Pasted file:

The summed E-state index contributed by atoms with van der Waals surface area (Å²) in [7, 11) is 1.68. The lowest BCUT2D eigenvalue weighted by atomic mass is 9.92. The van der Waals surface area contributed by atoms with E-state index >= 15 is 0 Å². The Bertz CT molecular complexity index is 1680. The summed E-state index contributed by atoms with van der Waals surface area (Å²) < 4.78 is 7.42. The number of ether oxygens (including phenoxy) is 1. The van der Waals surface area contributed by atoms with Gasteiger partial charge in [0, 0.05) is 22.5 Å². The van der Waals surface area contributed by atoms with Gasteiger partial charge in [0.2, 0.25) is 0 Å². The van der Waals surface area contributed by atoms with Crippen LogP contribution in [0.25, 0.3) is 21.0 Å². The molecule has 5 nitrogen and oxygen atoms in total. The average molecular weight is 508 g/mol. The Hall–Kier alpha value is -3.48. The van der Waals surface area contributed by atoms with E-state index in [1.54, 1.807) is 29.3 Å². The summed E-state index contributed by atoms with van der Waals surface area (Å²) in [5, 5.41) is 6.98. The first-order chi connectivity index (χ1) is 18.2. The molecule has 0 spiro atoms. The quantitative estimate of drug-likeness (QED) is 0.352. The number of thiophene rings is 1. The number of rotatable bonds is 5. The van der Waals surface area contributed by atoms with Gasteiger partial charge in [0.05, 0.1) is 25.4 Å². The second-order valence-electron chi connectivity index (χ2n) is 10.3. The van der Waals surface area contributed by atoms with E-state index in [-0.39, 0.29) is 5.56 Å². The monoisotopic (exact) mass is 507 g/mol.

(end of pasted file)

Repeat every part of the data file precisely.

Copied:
The summed E-state index contributed by atoms with van der Waals surface area (Å²) in [7, 11) is 1.68. The lowest BCUT2D eigenvalue weighted by atomic mass is 9.92. The van der Waals surface area contributed by atoms with E-state index >= 15 is 0 Å². The Bertz CT molecular complexity index is 1680. The summed E-state index contributed by atoms with van der Waals surface area (Å²) < 4.78 is 7.42. The number of ether oxygens (including phenoxy) is 1. The van der Waals surface area contributed by atoms with Gasteiger partial charge in [0, 0.05) is 22.5 Å². The van der Waals surface area contributed by atoms with Gasteiger partial charge in [0.2, 0.25) is 0 Å². The van der Waals surface area contributed by atoms with Crippen LogP contribution in [0.25, 0.3) is 21.0 Å². The molecule has 5 nitrogen and oxygen atoms in total. The average molecular weight is 508 g/mol. The Hall–Kier alpha value is -3.48. The van der Waals surface area contributed by atoms with E-state index in [1.54, 1.807) is 29.3 Å². The summed E-state index contributed by atoms with van der Waals surface area (Å²) in [5, 5.41) is 6.98. The first-order chi connectivity index (χ1) is 18.2. The molecule has 0 spiro atoms. The quantitative estimate of drug-likeness (QED) is 0.352. The number of thiophene rings is 1. The number of rotatable bonds is 5. The van der Waals surface area contributed by atoms with Gasteiger partial charge in [0.05, 0.1) is 25.4 Å². The second-order valence-electron chi connectivity index (χ2n) is 10.3. The van der Waals surface area contributed by atoms with E-state index in [-0.39, 0.29) is 5.56 Å². The monoisotopic (exact) mass is 507 g/mol.